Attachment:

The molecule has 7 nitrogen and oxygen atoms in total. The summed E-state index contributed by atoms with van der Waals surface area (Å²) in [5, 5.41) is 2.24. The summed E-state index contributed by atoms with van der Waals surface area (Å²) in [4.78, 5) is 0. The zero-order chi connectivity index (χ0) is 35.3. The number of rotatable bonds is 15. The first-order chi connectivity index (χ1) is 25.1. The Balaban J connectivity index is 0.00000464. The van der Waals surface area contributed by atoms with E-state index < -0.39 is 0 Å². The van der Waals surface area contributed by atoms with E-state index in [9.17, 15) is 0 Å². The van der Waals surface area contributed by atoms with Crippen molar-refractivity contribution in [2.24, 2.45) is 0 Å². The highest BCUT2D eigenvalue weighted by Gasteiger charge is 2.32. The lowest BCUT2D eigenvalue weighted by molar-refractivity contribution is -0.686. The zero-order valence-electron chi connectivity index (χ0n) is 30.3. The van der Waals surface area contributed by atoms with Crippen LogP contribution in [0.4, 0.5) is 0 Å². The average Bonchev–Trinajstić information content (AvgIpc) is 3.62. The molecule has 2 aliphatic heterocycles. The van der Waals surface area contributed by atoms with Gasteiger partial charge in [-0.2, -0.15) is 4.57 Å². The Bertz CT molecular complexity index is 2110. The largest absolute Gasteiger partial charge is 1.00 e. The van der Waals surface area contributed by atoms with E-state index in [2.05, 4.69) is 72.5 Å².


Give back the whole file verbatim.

The molecule has 7 nitrogen and oxygen atoms in total. The summed E-state index contributed by atoms with van der Waals surface area (Å²) in [5, 5.41) is 2.24. The summed E-state index contributed by atoms with van der Waals surface area (Å²) in [4.78, 5) is 0. The zero-order chi connectivity index (χ0) is 35.3. The number of rotatable bonds is 15. The first-order chi connectivity index (χ1) is 25.1. The Balaban J connectivity index is 0.00000464. The van der Waals surface area contributed by atoms with E-state index < -0.39 is 0 Å². The van der Waals surface area contributed by atoms with E-state index in [9.17, 15) is 0 Å². The van der Waals surface area contributed by atoms with Crippen molar-refractivity contribution in [2.24, 2.45) is 0 Å². The highest BCUT2D eigenvalue weighted by Gasteiger charge is 2.32. The lowest BCUT2D eigenvalue weighted by molar-refractivity contribution is -0.686. The zero-order valence-electron chi connectivity index (χ0n) is 30.3. The van der Waals surface area contributed by atoms with Crippen LogP contribution in [0.4, 0.5) is 0 Å². The average Bonchev–Trinajstić information content (AvgIpc) is 3.62. The molecule has 2 aliphatic heterocycles. The van der Waals surface area contributed by atoms with Gasteiger partial charge in [-0.2, -0.15) is 4.57 Å². The Bertz CT molecular complexity index is 2110. The largest absolute Gasteiger partial charge is 1.00 e. The van der Waals surface area contributed by atoms with E-state index in [2.05, 4.69) is 72.5 Å².